Before I even left for the western trip, I had a visit from Dan Stollenwerk, who had been my student in a writing course the year before. I knew that Dan had spent the year since his graduation in the South Bronx, helping to run a men's shelter, and I wanted to hear about this. I thought I might use some of his experiences in the article I was planning. Dan Stollenwerk turned out to be the crown of the article.

He had gone to New York to work first with a Franciscan Oblate father in a "summer camp", really a playground camp, in the South Bronx. The priest, Father Bob, had been informally running a shelter for derelicts, as well as the camp. His provincial ordered him back to Washington that fall. Father Bob asked Dan to live in the house he had acquired, to "hang on to it" over the winter, while he tried to persuade his provincial to let him continue the work. Dan agreed. He was joined by two others: a Franciscan brother, Tony, and an eighteen-year-old boy, Bobby. They got jobs working for a plumber to support themselves.

"Nobody knew I had a college degree," Dan told me with a grin.

Winter came. A bitter winter. They began to bring in derelicts from the streets, who would otherwise freeze to death. Dan and Tony and Bob constructed twenty beds by buying slabs of plywood which they would balance between milk cartons, the old wooden kind. Then they'd cover the slabs with foam rubber, then with vinyl. At first they also had sheets, but had to give that up because of the laundry problems. They had blankets. For $300, Dan said, they made these twenty beds, and filled them every night through January, February, and March.

They bought lots of bug spray and shampoo which eliminated lice. The men had to use this as a condition of having a bed. They used paper plates and cups and plastic utensils as a precaution against tuberculosis. They had a washer-dryer and they'd wash the men's clothes and the blankets. They had to quit their jobs in order to do all this cleaning and washing and cooking. They used their own money until it ran out, and then they got some help from other people, including Dan's parents in Ohio.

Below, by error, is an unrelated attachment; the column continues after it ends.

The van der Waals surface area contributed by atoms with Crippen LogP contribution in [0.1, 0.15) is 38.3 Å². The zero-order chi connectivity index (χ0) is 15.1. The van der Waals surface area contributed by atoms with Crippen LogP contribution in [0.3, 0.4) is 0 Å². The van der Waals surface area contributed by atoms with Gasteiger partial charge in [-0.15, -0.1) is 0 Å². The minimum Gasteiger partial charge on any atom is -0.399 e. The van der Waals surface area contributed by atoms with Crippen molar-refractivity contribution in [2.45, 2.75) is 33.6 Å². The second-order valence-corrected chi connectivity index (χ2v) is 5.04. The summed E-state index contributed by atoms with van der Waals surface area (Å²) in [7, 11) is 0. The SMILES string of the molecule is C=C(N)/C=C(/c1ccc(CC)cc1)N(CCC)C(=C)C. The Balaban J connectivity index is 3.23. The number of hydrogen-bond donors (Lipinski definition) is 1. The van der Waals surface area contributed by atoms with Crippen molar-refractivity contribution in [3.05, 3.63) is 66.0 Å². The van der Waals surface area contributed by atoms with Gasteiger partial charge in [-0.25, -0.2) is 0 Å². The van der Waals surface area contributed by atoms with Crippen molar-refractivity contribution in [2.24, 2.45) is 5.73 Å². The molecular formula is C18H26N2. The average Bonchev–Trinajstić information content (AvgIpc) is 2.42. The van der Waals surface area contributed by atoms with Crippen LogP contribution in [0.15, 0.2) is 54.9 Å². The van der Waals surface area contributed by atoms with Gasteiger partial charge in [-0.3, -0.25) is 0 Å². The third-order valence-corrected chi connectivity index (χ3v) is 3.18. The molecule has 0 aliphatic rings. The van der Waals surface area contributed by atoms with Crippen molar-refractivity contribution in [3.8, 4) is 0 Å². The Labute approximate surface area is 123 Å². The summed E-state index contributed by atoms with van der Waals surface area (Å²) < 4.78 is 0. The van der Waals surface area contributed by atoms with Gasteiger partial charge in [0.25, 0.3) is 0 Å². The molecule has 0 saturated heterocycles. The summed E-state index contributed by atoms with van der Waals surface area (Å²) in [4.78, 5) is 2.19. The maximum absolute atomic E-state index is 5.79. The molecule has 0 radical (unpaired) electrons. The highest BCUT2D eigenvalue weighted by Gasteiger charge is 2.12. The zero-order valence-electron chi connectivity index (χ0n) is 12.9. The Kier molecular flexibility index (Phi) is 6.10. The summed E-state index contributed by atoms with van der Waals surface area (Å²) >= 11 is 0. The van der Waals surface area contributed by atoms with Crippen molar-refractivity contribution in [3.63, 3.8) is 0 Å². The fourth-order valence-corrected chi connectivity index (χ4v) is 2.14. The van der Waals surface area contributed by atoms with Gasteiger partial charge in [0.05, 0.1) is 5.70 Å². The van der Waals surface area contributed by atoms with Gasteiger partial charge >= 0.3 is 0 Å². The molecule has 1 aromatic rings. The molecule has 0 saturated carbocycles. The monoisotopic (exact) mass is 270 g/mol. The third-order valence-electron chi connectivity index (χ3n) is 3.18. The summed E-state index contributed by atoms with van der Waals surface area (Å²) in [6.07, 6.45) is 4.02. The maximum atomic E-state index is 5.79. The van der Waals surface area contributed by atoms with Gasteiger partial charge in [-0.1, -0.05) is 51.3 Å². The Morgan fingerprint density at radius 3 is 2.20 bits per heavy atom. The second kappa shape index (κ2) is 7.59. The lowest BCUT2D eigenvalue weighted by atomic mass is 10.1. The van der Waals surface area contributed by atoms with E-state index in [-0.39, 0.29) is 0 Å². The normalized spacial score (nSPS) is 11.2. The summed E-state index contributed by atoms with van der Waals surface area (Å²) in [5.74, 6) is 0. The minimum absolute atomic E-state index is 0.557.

Dan said that he and Bobby had arguments about the rules of the house. They searched each man before letting him in to be sure he had no knife, or gun, or bottle of liquor. Their rules barred any man who was drunk. But Bobby would quote Scripture about mercy, and would let in drunks, who would cause fights and make other trouble. Bobby was sloppy and lenient, always at odds with Dan, who was trying to bring some order and some modest sort of beauty to the place. "But if we had a choice of two chairs, and one was nice and the other one ugly and broken, Bobby would take the ugly one," Dan said, trying to describe this difficult but saintly companion.

He told me some horrifying stories about the men they sheltered. Some of them would have gangrenous feet because of frostbite. Dan told of coming home on a crowded subway one night, when he noticed that one car was not crowded. He moved into it and was struck by a terrible smell. It was coming from an old man whom nobody could bear to sit near. "I felt I had to go and sit next to him," Dan recalled. People were laughing and making remarks about the terrible old man, but when Dan looked up and caught their eyes they grew silent.